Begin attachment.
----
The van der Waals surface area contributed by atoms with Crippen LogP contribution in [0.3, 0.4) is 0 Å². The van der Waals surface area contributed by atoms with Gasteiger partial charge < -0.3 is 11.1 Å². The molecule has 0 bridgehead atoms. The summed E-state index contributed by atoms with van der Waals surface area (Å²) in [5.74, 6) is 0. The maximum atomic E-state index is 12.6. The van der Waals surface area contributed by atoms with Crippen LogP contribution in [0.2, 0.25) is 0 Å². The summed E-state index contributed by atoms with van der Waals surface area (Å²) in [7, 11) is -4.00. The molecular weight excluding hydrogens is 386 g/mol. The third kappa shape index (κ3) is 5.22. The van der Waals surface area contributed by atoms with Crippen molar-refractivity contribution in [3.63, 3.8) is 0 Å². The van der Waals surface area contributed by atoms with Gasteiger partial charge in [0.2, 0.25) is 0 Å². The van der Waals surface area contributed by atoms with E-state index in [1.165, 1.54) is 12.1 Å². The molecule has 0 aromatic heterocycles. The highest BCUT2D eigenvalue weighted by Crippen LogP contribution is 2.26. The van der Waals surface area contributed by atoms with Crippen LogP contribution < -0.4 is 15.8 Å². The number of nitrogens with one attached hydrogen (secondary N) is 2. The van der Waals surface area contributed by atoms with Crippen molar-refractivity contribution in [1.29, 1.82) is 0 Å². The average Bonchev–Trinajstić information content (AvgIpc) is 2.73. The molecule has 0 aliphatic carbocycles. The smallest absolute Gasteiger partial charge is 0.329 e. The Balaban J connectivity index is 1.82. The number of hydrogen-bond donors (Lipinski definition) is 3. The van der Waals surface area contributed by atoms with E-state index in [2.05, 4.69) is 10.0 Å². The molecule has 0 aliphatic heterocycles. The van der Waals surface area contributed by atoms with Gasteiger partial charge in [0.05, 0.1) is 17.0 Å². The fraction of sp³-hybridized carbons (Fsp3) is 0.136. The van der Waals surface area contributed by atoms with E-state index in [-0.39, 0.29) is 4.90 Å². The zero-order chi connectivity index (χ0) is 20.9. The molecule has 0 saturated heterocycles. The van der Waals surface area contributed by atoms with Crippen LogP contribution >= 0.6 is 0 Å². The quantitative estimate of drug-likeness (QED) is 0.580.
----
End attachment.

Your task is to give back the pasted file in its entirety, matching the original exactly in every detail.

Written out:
The van der Waals surface area contributed by atoms with Crippen LogP contribution in [0.3, 0.4) is 0 Å². The van der Waals surface area contributed by atoms with Gasteiger partial charge < -0.3 is 11.1 Å². The molecule has 0 bridgehead atoms. The summed E-state index contributed by atoms with van der Waals surface area (Å²) in [5.74, 6) is 0. The maximum atomic E-state index is 12.6. The van der Waals surface area contributed by atoms with Crippen LogP contribution in [0.2, 0.25) is 0 Å². The summed E-state index contributed by atoms with van der Waals surface area (Å²) in [7, 11) is -4.00. The molecular weight excluding hydrogens is 386 g/mol. The third kappa shape index (κ3) is 5.22. The van der Waals surface area contributed by atoms with Crippen molar-refractivity contribution in [3.63, 3.8) is 0 Å². The van der Waals surface area contributed by atoms with Gasteiger partial charge in [0.2, 0.25) is 0 Å². The van der Waals surface area contributed by atoms with E-state index in [1.165, 1.54) is 12.1 Å². The molecule has 0 aromatic heterocycles. The highest BCUT2D eigenvalue weighted by Crippen LogP contribution is 2.26. The van der Waals surface area contributed by atoms with Crippen LogP contribution < -0.4 is 15.8 Å². The number of nitrogens with one attached hydrogen (secondary N) is 2. The van der Waals surface area contributed by atoms with Crippen molar-refractivity contribution in [1.29, 1.82) is 0 Å². The average Bonchev–Trinajstić information content (AvgIpc) is 2.73. The molecule has 0 aliphatic carbocycles. The smallest absolute Gasteiger partial charge is 0.329 e. The Balaban J connectivity index is 1.82. The number of hydrogen-bond donors (Lipinski definition) is 3. The van der Waals surface area contributed by atoms with E-state index in [2.05, 4.69) is 10.0 Å². The molecule has 0 aliphatic heterocycles. The van der Waals surface area contributed by atoms with Gasteiger partial charge in [0.05, 0.1) is 17.0 Å². The fraction of sp³-hybridized carbons (Fsp3) is 0.136. The van der Waals surface area contributed by atoms with E-state index in [-0.39, 0.29) is 4.90 Å². The zero-order chi connectivity index (χ0) is 20.9. The molecule has 0 saturated heterocycles. The van der Waals surface area contributed by atoms with Crippen LogP contribution >= 0.6 is 0 Å². The quantitative estimate of drug-likeness (QED) is 0.580.